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Here’s a legal tidbit that you might find interesting. Surprise, surprise but lap dances aren’t “dramatical or musical art performances” that qualify as an exemption from New York State sales tax.
In a pretty close (4-3) ruling the New York State Court of Appeals decided that despite its entertainment value (uh-hum) exotic dancing does not qualify as “dramatic or musical arts performances” sufficient to permit it to be exempt from sales tax. The petitioner sought to have the court overturn a tax court ruling that was affirmed by the appellate court. The petitioner, owner of an adult “juice bar” in the Albany, New York area was trying to assert that lap dancing should be part of the exemption that the Legislature intended when it stated that “dramatic or musical arts performances” were not subject to sales tax. Now the purpose of the exemption as stated by the Legislature was to promote cultural and artistic performances, and while there are those that might disagree with me, I don’t think that lap dancing was what was going through their minds when they crafted that language. I could however be very wrong — you never know.
Perhaps the problem with the argument is that the law being what the law is, the petitioner was required to demonstrate (or bears the burden to show) that the fees constituted admission charges “for performances that were dance routines qualifying as choreographed performance”. The Court of Appeals determined that the petitioner and its expert witness (there really is an expert witness out there for everything I have learned over my years as an attorney) failed to present any evidence depicting such performances and the expert didn’t have any personal knowledge or observation of the “private” or lap dances that occurred at the club. That leads one to believe that had the court been provided with demonstrative evidence (and I will leave that to your imagination) perhaps the petitioner might be in a different position right now.
The dissent (those members of the court that disagreed with the majority opinion) plainly stated in their opinion that “those people that paid the admission charge paid to see women dancing. It does not matter if the dance was artistic or crude, boring or erotic.” As the dissenting judge put it plainly put it “Under New York Tax law, a dance is a dance.”
Just thought that you would find it interesting that not all law is exactly that boring.
So, for anyone who’s tried the yogurt recipe I posted the other day, here is something to go along with that yogurt. Pumpkin granola.
While Tom was away and the house was relatively empty, I went on a bit of a baking spree. I mixed up a batch of pumpkin granola from a recipe I found here on Stumbleupon and then I made these pumpkin granola bars which are also quite nice with a cup of tea.Eatingwell…livingthin posted a great pumpkin granola recipe. Such a simple thing, yet I have never tackled granola, despite my desire to do so. There has always been just one excuse after another….I don’t have the right ingredients, it will take too much time….yada, yada, yada. So, with nothing else of any moment to do, and the necessary ingredients in the cupboard I set out to make this granola.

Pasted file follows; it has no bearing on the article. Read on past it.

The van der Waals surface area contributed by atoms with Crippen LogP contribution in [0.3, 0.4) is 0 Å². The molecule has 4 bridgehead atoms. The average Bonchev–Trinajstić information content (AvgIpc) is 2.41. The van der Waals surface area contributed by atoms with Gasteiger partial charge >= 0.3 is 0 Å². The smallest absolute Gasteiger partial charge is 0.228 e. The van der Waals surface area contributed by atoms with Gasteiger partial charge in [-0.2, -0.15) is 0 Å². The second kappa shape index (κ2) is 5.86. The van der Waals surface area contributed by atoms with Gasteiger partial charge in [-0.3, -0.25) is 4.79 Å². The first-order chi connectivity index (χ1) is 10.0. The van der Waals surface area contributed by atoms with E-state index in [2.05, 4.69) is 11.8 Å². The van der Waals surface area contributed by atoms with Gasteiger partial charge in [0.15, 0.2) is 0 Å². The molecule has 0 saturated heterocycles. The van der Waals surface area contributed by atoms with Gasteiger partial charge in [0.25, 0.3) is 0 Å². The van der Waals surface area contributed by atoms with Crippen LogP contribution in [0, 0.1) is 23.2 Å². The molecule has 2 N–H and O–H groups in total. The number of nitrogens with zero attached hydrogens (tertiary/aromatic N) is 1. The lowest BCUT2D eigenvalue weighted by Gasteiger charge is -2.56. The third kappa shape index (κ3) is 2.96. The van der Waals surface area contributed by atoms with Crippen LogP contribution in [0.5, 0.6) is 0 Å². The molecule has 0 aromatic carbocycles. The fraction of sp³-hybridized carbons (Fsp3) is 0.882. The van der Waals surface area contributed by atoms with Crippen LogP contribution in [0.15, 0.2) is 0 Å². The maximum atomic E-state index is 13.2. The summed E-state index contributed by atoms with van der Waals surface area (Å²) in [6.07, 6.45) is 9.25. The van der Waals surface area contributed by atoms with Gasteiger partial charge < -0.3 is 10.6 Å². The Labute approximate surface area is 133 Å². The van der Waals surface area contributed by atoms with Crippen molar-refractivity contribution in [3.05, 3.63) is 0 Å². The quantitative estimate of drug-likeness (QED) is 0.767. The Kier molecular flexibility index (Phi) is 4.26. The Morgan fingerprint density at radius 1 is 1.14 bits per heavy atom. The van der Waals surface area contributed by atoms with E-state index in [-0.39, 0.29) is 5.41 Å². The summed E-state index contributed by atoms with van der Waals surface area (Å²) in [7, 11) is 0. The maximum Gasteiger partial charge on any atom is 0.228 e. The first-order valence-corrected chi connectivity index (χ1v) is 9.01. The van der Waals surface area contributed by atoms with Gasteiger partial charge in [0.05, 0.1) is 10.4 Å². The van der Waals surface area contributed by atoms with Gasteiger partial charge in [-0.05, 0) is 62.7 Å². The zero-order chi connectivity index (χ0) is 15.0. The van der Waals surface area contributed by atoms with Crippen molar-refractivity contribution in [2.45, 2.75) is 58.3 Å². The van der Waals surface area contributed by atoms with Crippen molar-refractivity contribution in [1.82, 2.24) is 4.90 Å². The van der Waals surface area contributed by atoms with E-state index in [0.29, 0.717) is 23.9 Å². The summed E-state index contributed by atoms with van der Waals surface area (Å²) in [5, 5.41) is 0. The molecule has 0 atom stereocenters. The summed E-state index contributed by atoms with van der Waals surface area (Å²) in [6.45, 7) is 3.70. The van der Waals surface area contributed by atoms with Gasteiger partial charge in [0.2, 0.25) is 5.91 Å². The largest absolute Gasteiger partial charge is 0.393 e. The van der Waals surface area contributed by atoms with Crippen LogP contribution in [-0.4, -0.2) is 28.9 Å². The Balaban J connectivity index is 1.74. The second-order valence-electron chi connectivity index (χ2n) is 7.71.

I must digress for just a moment and say that if you haven’t been on Stumbleupon, I would definitely give it a try. You can create an account, pick your areas of interest and randomly “stumble” across websites on those topics. I have found a decent number of recipes using it and it’s also a nice way to come across websites that you might have otherwise ever found.
So…. back to the granola. Here is the recipe that I adapted from Eatingwell….living thin:
1/4 cup pumpkin puree
1/4 cup plus 2T maple syrup
1 egg yolk
2 t. pumpkin pie spice or a combination of cinnamon, ginger, cloves and nutmeg as you would use for pie totaling 2 teaspoons)
1 t. vanilla extract
1/4 t. salt
3 cups old fashioned oats — I used Bob’s Red Mill Steel cut but as long as you don’t use Quick cooking oats you should be fine
1 cup slivered almonds (you can use your nut of preference)
Preheat your oven to 275 degrees. Use parchment paper that you spray with cooking spray in a baking pan. Mine is 11 x 17.
Combine everything but the oats and nuts. Mix well. Then add oats and nuts, coating completely with the mixture.
Spread the mixture evenly in the pan and place in the oven. Stir every 15 minutes (honestly I forgot about this for the first 1/2 hour or so) and cook for about 1 hour. The granola should be brown when you take it out of the oven. Let it cool completely in the pan and then place in your favorite air-tight granola container.
Use it with your homemade yogurt or simply as a snack.